Well here’s a turn up for the books. We apparently found life on Mars back in 1976 with NASA’s Viking mission, but it was rejected because three experiments didn’t match up. Now new data analysis has concluded that, actually, we did in fact find life on Mars, and there’s a scientific paper to prove it.
Don’t get your hopes up for any little green men though, we’re talking about Martian microbes here, but then would you really want ET to come take over our nice little blue planet?
The two Viking probes NASA sent to the Red Planet landed in 1976 and began testing the soil for signs of life. They heated soil samples, released chemicals into them and watched for a reaction indicative of chemicals needed for life. They conducted three separate experiments, with one called the Labelled Release experiment producing data that hinted at life on Mars.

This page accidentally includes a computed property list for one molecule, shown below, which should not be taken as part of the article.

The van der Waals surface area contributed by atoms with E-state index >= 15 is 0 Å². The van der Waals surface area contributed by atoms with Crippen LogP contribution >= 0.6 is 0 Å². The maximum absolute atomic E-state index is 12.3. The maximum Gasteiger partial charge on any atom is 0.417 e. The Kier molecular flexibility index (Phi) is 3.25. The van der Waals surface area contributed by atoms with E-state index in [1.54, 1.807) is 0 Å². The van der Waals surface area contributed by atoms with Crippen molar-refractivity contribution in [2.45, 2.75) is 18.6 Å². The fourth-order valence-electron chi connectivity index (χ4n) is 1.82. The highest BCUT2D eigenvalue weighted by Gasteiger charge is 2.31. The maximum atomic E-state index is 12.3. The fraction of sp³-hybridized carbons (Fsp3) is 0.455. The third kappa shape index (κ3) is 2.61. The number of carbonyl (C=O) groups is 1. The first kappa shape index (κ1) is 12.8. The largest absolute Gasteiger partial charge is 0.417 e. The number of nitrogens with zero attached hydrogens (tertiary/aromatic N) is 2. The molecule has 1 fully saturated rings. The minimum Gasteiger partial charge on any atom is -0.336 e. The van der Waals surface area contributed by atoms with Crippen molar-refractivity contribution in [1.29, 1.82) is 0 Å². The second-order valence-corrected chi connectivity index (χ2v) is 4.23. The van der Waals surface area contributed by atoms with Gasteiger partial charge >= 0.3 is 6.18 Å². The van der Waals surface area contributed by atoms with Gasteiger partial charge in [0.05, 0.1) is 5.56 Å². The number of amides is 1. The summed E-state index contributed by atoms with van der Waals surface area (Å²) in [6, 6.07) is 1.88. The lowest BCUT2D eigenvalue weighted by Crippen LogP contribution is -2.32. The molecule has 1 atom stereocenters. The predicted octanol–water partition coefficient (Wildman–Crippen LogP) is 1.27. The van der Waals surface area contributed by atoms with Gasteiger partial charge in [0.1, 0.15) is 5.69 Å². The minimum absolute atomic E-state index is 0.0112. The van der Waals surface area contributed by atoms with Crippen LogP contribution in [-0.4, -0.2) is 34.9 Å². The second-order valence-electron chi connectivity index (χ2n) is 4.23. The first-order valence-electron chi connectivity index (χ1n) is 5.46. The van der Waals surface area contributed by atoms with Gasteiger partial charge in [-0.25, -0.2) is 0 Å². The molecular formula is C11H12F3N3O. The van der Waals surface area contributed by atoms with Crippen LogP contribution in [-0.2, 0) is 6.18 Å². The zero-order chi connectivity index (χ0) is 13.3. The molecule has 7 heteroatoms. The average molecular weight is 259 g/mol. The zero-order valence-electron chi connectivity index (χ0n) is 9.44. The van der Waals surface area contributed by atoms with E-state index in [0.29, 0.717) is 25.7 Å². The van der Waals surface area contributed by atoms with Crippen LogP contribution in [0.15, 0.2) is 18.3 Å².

The scientists put this data through a series of complex modern analysis, and the end result was that they could conclude that, yes, we had found life on Mars. Or at least the data “provide considerable support for the conclusion that the Viking LR experiments did, indeed, detect extant microbial life on Mars.”
I’m still a tad sceptical, but there’ll always be further missions to corroborate this data. And hell, it’d be nice to think we weren’t totally alone in our solar system, even if it is just a bunch of Martian bugs. What’s the betting they’ll end up causing a plague or something equally horrific if we bring them back to Earth? [IJASS via The Register]
Image credit: Wikipedia